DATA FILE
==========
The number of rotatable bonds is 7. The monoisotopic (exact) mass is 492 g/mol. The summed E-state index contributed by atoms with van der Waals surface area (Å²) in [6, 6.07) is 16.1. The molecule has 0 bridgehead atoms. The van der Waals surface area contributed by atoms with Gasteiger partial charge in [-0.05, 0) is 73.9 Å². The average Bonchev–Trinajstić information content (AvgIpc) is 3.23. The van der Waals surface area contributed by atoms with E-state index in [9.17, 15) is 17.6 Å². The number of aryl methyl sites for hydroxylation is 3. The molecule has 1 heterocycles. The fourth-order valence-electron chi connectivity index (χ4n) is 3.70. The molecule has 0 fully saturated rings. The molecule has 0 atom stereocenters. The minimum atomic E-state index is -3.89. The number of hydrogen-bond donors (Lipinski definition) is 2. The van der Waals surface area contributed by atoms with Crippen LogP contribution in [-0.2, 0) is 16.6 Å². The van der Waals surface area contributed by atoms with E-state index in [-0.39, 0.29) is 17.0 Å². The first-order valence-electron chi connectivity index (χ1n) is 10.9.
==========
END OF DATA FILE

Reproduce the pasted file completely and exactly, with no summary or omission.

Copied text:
The number of rotatable bonds is 7. The monoisotopic (exact) mass is 492 g/mol. The summed E-state index contributed by atoms with van der Waals surface area (Å²) in [6, 6.07) is 16.1. The molecule has 0 bridgehead atoms. The van der Waals surface area contributed by atoms with Gasteiger partial charge in [-0.05, 0) is 73.9 Å². The average Bonchev–Trinajstić information content (AvgIpc) is 3.23. The van der Waals surface area contributed by atoms with E-state index in [9.17, 15) is 17.6 Å². The number of aryl methyl sites for hydroxylation is 3. The molecule has 1 heterocycles. The fourth-order valence-electron chi connectivity index (χ4n) is 3.70. The molecule has 0 fully saturated rings. The molecule has 0 atom stereocenters. The minimum atomic E-state index is -3.89. The number of hydrogen-bond donors (Lipinski definition) is 2. The van der Waals surface area contributed by atoms with Crippen LogP contribution in [-0.2, 0) is 16.6 Å². The van der Waals surface area contributed by atoms with E-state index in [-0.39, 0.29) is 17.0 Å². The first-order valence-electron chi connectivity index (χ1n) is 10.9.